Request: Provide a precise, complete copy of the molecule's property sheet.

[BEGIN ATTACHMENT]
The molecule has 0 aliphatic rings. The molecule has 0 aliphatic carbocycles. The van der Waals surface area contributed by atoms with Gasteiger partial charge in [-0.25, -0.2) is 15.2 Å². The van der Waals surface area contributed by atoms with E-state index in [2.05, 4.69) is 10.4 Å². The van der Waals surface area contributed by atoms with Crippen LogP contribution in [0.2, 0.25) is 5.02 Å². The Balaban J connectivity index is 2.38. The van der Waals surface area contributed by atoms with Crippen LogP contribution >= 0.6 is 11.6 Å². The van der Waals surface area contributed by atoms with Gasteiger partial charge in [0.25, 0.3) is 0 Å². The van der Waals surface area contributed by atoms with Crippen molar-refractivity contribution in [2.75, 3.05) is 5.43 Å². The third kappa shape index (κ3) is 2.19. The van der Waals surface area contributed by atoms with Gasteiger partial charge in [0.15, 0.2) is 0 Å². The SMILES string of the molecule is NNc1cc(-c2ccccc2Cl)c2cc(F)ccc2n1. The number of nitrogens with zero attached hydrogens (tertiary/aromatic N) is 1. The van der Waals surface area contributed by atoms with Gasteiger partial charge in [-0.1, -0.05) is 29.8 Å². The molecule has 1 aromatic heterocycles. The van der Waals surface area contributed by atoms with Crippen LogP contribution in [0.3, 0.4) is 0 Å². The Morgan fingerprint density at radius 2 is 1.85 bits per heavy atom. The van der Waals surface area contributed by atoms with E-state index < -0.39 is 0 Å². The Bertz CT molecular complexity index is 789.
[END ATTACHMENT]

The molecule has 0 aliphatic rings. The molecule has 0 aliphatic carbocycles. The van der Waals surface area contributed by atoms with Gasteiger partial charge in [-0.25, -0.2) is 15.2 Å². The van der Waals surface area contributed by atoms with E-state index in [2.05, 4.69) is 10.4 Å². The van der Waals surface area contributed by atoms with Crippen LogP contribution in [0.2, 0.25) is 5.02 Å². The Balaban J connectivity index is 2.38. The van der Waals surface area contributed by atoms with Crippen LogP contribution >= 0.6 is 11.6 Å². The van der Waals surface area contributed by atoms with Gasteiger partial charge in [0.25, 0.3) is 0 Å². The van der Waals surface area contributed by atoms with Crippen molar-refractivity contribution in [2.75, 3.05) is 5.43 Å². The third kappa shape index (κ3) is 2.19. The van der Waals surface area contributed by atoms with Gasteiger partial charge in [0.15, 0.2) is 0 Å². The SMILES string of the molecule is NNc1cc(-c2ccccc2Cl)c2cc(F)ccc2n1. The number of nitrogens with zero attached hydrogens (tertiary/aromatic N) is 1. The van der Waals surface area contributed by atoms with Gasteiger partial charge in [-0.1, -0.05) is 29.8 Å². The molecule has 1 aromatic heterocycles. The van der Waals surface area contributed by atoms with Crippen LogP contribution in [0.3, 0.4) is 0 Å². The Morgan fingerprint density at radius 2 is 1.85 bits per heavy atom. The van der Waals surface area contributed by atoms with E-state index < -0.39 is 0 Å². The Bertz CT molecular complexity index is 789.